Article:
Abstract

Background: High maternal mortality rate is still a major public health issue in resource poor countries. In Nepal, the regional socio-economic disparity explicitly reflects inequalities in maternal health service utilization and differences in maternal mortality rate. Only about 50% of pregnant women complete four antenatal care visits. Nearly 80% delivery is still conducted at home in absence of trained health worker among Terai/Madheshi dalits communities in Nepal. The present study intended to explore the factors influencing antenatal care visit dropout at government health facilities of Dhanusha district in Nepal. Methods: This is a descriptive cross sectional study. A total sample of 206 women who had received at least 1st ANC check up from the government health facility during March 2014 to March 2015 were selected using multistage sampling procedure. Interview method was adopted and semi-structure questionnaire was used to gather the study data. Data analysis was carried out in SPSS 20. Ethical clearance was taken from Nepal Health Research Council Ethical Review Board. Results: Out of total 206 respondents 104 (49.52%) of respondents have completed four ANC visits and 106 (50.47%) respondents have not completed four ANC visits. The study confirmed the significant association of antenatal visit dropout with respondents education (OR= 2.22, 95% CI= 1.264-3.917), economic status (OR= 2.37, 95% CI= 1.264-4.462, dissatisfaction with the health service provided at public health facilities (OR=17.48, 95% CI=8.764-34.88), dissatisfaction with the information provided during ANC visit (OR= 0.167, 95% CI=0.092-0.303) and unreceptive attitude of health worker (OR=3.766, 95% CI=2.095-6.769) as major hindering factors among respondents for not attending four ANC visit at government/public health facilities in Dhanusha district of Nepal. Conclusion: The study suggests promotion of positive attitude and behavior of health workers towards clients and building trust on government health facilities from health care provider side are equally important to increase antenatal service utilization among rural pregnant women.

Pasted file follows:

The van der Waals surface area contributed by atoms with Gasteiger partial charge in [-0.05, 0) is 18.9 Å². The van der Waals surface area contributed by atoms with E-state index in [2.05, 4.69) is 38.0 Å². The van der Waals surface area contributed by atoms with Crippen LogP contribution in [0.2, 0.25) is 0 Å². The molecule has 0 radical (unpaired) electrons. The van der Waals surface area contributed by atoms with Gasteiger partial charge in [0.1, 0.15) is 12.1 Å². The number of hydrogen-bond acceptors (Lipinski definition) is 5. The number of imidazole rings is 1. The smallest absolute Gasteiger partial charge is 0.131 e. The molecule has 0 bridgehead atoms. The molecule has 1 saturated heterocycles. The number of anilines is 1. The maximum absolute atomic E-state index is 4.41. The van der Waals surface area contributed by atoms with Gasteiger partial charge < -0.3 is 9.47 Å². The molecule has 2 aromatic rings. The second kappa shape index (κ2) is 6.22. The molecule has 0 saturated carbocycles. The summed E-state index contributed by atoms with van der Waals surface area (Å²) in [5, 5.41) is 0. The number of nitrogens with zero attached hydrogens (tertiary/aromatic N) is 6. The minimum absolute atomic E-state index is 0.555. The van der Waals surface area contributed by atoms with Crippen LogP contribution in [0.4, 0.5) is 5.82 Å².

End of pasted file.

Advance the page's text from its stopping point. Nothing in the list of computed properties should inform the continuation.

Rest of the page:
Keywords

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Article

Oral Health Status and the Impact of Socio-behavioral Factors in Institutionalized Children - Sri Lanka

1Department of Oral & Maxillofacial Surgery, Faculty of Dental Sciences, University of Peradeniya, Sri Lanka

2Department Basic Sciences, Faculty of Dental Sciences, University of Peradeniya, Sri Lanka

3Department Restorative Dentistry, Faculty of Dental Sciences, University of Peradeniya, Sri Lanka


American Journal of Public Health Research. 2016, 4(5), 176-180
doi: 10.12691/ajphr-4-5-3
Copyright © 2016 Science and Education Publishing

Cite this paper:
Sumith Gunawardane, Randilini Angammana, Shyama Bannaheka, Manil Fonseka. Oral Health Status and the Impact of Socio-behavioral Factors in Institutionalized Children - Sri Lanka. American Journal of Public Health Research. 2016; 4(5):176-180. doi: 10.12691/ajphr-4-5-3.

Correspondence to: Manil  Fonseka, Department Restorative Dentistry, Faculty of Dental Sciences, University of Peradeniya, Sri Lanka. Email: sumithgunawardane7@gmail.com

Abstract

There is an under-researched area in scientific literature, regarding the oral health status and dental epidemiological investigations of the socially marginalized groups such as institutionalized children. The aim of this survey was to determine “the oral health status and impact of socio-behavioral factors of children under probationary care in Sri Lanka. A cross sectional population based study was conducted at 36 homes of institutionalized children in Central Province, Sri Lanka. All the children (1104) were screened and those who were above 6 years old has included to the study. An interview administered questionnaire was filled out for each child. Comprehensive oral examination was conducted by three calibrated examiners. The prevalence of dental caries in deciduous teeth was 26.86% while 56.79% in permanent teeth. The mean dmft was 0.75±1.61 while the mean DMFT was 1.19±1.43. Gingival bleeding presented in 44.67% of study subjects. Despite reporting higher usage of tooth brush and tooth paste, high percentage of bleeding gums were found in these children and this could be attributable to improper tooth brushing techniques and lack of individual supervision.

Keywords